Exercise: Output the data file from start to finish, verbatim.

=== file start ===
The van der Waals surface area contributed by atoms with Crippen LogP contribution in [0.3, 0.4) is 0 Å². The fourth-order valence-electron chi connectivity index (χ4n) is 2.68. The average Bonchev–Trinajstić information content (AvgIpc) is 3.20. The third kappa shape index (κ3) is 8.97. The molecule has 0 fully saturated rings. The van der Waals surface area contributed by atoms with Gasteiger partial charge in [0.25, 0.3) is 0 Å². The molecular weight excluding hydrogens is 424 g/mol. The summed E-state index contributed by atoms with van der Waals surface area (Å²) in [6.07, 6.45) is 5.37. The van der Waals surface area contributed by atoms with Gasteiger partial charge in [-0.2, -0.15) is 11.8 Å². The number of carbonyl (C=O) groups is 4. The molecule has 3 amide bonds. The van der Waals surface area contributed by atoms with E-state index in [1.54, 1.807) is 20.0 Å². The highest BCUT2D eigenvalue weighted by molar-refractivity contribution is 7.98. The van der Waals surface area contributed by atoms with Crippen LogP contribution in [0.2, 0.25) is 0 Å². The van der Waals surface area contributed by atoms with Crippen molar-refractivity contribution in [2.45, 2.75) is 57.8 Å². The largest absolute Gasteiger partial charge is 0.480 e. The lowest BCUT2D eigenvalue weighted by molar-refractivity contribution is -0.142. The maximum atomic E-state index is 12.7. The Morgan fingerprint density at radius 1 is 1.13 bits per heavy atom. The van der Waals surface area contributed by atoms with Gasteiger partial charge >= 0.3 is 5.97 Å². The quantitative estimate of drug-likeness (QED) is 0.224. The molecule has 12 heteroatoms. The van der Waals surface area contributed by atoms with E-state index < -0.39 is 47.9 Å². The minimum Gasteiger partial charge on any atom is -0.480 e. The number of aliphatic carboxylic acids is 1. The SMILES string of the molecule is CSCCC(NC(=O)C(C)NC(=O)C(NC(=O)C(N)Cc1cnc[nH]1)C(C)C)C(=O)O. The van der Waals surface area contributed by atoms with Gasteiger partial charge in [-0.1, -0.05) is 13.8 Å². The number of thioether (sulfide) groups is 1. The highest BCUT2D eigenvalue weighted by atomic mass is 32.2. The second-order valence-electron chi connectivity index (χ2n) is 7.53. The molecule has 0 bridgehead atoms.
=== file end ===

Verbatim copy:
The van der Waals surface area contributed by atoms with Crippen LogP contribution in [0.3, 0.4) is 0 Å². The fourth-order valence-electron chi connectivity index (χ4n) is 2.68. The average Bonchev–Trinajstić information content (AvgIpc) is 3.20. The third kappa shape index (κ3) is 8.97. The molecule has 0 fully saturated rings. The van der Waals surface area contributed by atoms with Gasteiger partial charge in [0.25, 0.3) is 0 Å². The molecular weight excluding hydrogens is 424 g/mol. The summed E-state index contributed by atoms with van der Waals surface area (Å²) in [6.07, 6.45) is 5.37. The van der Waals surface area contributed by atoms with Gasteiger partial charge in [-0.2, -0.15) is 11.8 Å². The number of carbonyl (C=O) groups is 4. The molecule has 3 amide bonds. The van der Waals surface area contributed by atoms with E-state index in [1.54, 1.807) is 20.0 Å². The highest BCUT2D eigenvalue weighted by molar-refractivity contribution is 7.98. The van der Waals surface area contributed by atoms with Crippen LogP contribution in [0.2, 0.25) is 0 Å². The van der Waals surface area contributed by atoms with Crippen molar-refractivity contribution in [2.45, 2.75) is 57.8 Å². The largest absolute Gasteiger partial charge is 0.480 e. The lowest BCUT2D eigenvalue weighted by molar-refractivity contribution is -0.142. The maximum atomic E-state index is 12.7. The Morgan fingerprint density at radius 1 is 1.13 bits per heavy atom. The van der Waals surface area contributed by atoms with Gasteiger partial charge >= 0.3 is 5.97 Å². The quantitative estimate of drug-likeness (QED) is 0.224. The molecule has 12 heteroatoms. The van der Waals surface area contributed by atoms with E-state index < -0.39 is 47.9 Å². The minimum Gasteiger partial charge on any atom is -0.480 e. The number of aliphatic carboxylic acids is 1. The SMILES string of the molecule is CSCCC(NC(=O)C(C)NC(=O)C(NC(=O)C(N)Cc1cnc[nH]1)C(C)C)C(=O)O. The van der Waals surface area contributed by atoms with Gasteiger partial charge in [-0.1, -0.05) is 13.8 Å². The number of thioether (sulfide) groups is 1. The highest BCUT2D eigenvalue weighted by atomic mass is 32.2. The second-order valence-electron chi connectivity index (χ2n) is 7.53. The molecule has 0 bridgehead atoms.